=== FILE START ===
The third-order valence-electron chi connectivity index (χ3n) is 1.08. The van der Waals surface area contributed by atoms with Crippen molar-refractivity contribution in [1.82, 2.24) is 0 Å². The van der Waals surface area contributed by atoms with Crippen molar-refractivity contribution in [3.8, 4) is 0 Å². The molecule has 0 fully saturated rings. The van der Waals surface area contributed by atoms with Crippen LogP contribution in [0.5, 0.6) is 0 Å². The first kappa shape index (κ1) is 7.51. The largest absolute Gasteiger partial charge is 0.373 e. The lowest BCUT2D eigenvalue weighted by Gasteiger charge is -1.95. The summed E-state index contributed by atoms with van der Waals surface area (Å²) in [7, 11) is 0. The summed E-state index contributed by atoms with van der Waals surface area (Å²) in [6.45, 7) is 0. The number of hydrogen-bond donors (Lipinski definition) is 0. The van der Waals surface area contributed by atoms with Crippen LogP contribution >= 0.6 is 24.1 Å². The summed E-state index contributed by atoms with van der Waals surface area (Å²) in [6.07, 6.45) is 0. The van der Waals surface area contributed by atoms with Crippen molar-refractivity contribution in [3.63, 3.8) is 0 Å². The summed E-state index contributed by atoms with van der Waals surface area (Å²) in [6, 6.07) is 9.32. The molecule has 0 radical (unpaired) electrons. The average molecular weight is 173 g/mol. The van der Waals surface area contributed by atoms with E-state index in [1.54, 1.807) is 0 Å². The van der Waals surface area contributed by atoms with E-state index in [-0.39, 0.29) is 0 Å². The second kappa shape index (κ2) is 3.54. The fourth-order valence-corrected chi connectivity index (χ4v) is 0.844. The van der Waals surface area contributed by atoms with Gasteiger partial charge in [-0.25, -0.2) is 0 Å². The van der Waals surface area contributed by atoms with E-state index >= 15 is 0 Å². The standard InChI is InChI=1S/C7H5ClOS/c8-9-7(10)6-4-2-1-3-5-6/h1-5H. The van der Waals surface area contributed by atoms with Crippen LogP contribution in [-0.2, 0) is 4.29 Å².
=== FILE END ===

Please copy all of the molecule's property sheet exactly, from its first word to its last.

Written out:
The third-order valence-electron chi connectivity index (χ3n) is 1.08. The van der Waals surface area contributed by atoms with Crippen molar-refractivity contribution in [1.82, 2.24) is 0 Å². The van der Waals surface area contributed by atoms with Crippen molar-refractivity contribution in [3.8, 4) is 0 Å². The molecule has 0 fully saturated rings. The van der Waals surface area contributed by atoms with Crippen LogP contribution in [0.5, 0.6) is 0 Å². The first kappa shape index (κ1) is 7.51. The largest absolute Gasteiger partial charge is 0.373 e. The lowest BCUT2D eigenvalue weighted by Gasteiger charge is -1.95. The summed E-state index contributed by atoms with van der Waals surface area (Å²) in [7, 11) is 0. The summed E-state index contributed by atoms with van der Waals surface area (Å²) in [6.45, 7) is 0. The number of hydrogen-bond donors (Lipinski definition) is 0. The van der Waals surface area contributed by atoms with Crippen LogP contribution >= 0.6 is 24.1 Å². The summed E-state index contributed by atoms with van der Waals surface area (Å²) in [6.07, 6.45) is 0. The van der Waals surface area contributed by atoms with Crippen molar-refractivity contribution in [3.63, 3.8) is 0 Å². The summed E-state index contributed by atoms with van der Waals surface area (Å²) in [6, 6.07) is 9.32. The molecule has 0 radical (unpaired) electrons. The average molecular weight is 173 g/mol. The van der Waals surface area contributed by atoms with E-state index in [1.54, 1.807) is 0 Å². The van der Waals surface area contributed by atoms with E-state index in [-0.39, 0.29) is 0 Å². The second kappa shape index (κ2) is 3.54. The fourth-order valence-corrected chi connectivity index (χ4v) is 0.844. The van der Waals surface area contributed by atoms with Gasteiger partial charge in [-0.25, -0.2) is 0 Å². The van der Waals surface area contributed by atoms with E-state index >= 15 is 0 Å². The standard InChI is InChI=1S/C7H5ClOS/c8-9-7(10)6-4-2-1-3-5-6/h1-5H. The van der Waals surface area contributed by atoms with Crippen LogP contribution in [-0.2, 0) is 4.29 Å².